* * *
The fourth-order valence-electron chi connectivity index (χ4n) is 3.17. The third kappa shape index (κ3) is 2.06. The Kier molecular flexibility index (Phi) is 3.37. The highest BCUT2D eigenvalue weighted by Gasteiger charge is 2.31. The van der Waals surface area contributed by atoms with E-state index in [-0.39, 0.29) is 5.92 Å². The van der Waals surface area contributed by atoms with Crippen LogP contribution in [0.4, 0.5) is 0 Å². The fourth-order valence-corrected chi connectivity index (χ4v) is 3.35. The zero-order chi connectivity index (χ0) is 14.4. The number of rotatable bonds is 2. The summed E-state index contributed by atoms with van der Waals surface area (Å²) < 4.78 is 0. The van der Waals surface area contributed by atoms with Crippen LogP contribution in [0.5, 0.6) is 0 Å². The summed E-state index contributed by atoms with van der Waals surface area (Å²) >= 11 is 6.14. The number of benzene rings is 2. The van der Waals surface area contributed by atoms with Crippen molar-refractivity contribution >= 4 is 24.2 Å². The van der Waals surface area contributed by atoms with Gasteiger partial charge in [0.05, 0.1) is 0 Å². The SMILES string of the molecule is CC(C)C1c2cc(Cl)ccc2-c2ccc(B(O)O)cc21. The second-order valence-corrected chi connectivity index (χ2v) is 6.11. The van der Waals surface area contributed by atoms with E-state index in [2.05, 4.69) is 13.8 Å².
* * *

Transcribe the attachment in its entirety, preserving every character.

The fourth-order valence-electron chi connectivity index (χ4n) is 3.17. The third kappa shape index (κ3) is 2.06. The Kier molecular flexibility index (Phi) is 3.37. The highest BCUT2D eigenvalue weighted by Gasteiger charge is 2.31. The van der Waals surface area contributed by atoms with E-state index in [-0.39, 0.29) is 5.92 Å². The van der Waals surface area contributed by atoms with Crippen LogP contribution in [0.4, 0.5) is 0 Å². The fourth-order valence-corrected chi connectivity index (χ4v) is 3.35. The zero-order chi connectivity index (χ0) is 14.4. The number of rotatable bonds is 2. The summed E-state index contributed by atoms with van der Waals surface area (Å²) < 4.78 is 0. The van der Waals surface area contributed by atoms with Crippen LogP contribution in [0.5, 0.6) is 0 Å². The summed E-state index contributed by atoms with van der Waals surface area (Å²) >= 11 is 6.14. The number of benzene rings is 2. The van der Waals surface area contributed by atoms with Crippen molar-refractivity contribution >= 4 is 24.2 Å². The van der Waals surface area contributed by atoms with Gasteiger partial charge in [0.05, 0.1) is 0 Å². The SMILES string of the molecule is CC(C)C1c2cc(Cl)ccc2-c2ccc(B(O)O)cc21. The second-order valence-corrected chi connectivity index (χ2v) is 6.11. The van der Waals surface area contributed by atoms with E-state index in [2.05, 4.69) is 13.8 Å².